The Financial Express

Muscle flexing and might is right

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Usually incidents of gross injustice taking place in rural settings do not make screaming headlines unless there is a twist of sensationalism. What happened the other day to examinees appearing from Jajira College at the fourth year degree honours examination under the National University on their way to the exam centre at Shariatpur Government College is outrageous and deplorable. The examinees, reportedly, were travelling on auto-rickshaws on Wednesday but midway they were intercepted by transport workers at a place called Premtola. Why? The examinees have to travel on board the interceptors' vehicles or they would not be allowed to proceed further.

The examinees argued that they had to reach the exam centre in time before 9 am. So they hired vehicles instead of boarding public transports. But transport workers were not ready to listen to such reasoning. Altercation ensued and then the examinees were beaten mercilessly, sending two of them to a hospital with severe wound.  Unbelievable! But such highhandedness and flexing of muscle are incorrigibly undermining civil liberty in the social fabrics.  

This is exactly how most transport operators have been oriented over the decades. The impression is when human life hardly matters to them, an examination carries no significance to them. It is clear, they have been enjoying patronage from powerful quarters. But they are not the only ones, the poisonous mentality is now raging like a wildfire in people who are influential in rural areas. Or, else how can opponents in union parishad election attack each other ---mostly both sides claiming to be supporters of the ruling party --- leaving some dead and severely wounded? 

In a democratic dispensation, all people are supposed to be entitled to equal rights and opportunities. But this is more rhetoric than a fact of life even in Western societies claiming to espouse rather than expostulate the values that make democratic institutions function.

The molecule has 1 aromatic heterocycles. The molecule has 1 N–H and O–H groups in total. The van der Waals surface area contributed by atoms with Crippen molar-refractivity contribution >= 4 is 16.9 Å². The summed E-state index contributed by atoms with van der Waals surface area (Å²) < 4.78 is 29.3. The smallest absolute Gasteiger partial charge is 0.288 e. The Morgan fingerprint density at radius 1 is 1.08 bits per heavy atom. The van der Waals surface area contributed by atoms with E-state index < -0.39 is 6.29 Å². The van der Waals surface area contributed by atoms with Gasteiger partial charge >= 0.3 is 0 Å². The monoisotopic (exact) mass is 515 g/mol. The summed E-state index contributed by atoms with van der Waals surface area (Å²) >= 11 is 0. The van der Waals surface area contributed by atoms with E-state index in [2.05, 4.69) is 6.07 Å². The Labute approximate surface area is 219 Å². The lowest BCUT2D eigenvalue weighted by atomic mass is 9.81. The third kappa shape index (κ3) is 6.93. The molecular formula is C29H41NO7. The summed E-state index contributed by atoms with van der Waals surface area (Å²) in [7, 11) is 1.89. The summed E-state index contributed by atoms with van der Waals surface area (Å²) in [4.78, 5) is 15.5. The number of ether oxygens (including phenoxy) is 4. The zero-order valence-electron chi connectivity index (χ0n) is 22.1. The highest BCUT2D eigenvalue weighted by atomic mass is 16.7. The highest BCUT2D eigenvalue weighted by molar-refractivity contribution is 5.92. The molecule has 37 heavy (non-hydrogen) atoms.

In reality though, certain communities and ethnic people are looked down upon and discriminated against by not only the ultra-right white groups but also by some of the members of the law enforcement agencies. George Floyd's infamous choke-hold death at the hands of Derek Chauvin in Minneapolis, the USA on May 25, 2020, is not the only case of racial hatred unleashed by the police on black people. Several such people have lost their lives to police violence since July 17, 2014, the last person becoming victim was Daunte Wright on April 2021.

Yet it must be admitted that in Western societies, the precept 'might is right' does not quite get currency. Of course, there are cases of behavioural aberrations, mostly when people get drunk or some eccentrics commit the ultimate crime like opening fire on people in a public place or students and teachers in classrooms. That election violence leaves opponent followers or candidates dead is almost unheard of in those societies. Donald Trump was an aberration and the violence he triggered at the Capitol Hill is a first-time addition to the US history. That the most charismatic president of that country was slain is, however, a different story.

What is remarkable is that people, no matter if they belong to the lower segment, are not brow-beaten and bullied simply because they are less fortunate or weaker or can be taken advantage of in a certain situation.

Here this is accepted as a fact of life. In an independent country such muscle flexing and violence that curtail other people's rights should have been a thing of the past. What is particularly galling is that examples are being set to the contrary. Thus democratic aspirations of people suffer, bringing down the benchmark of civil liberty.

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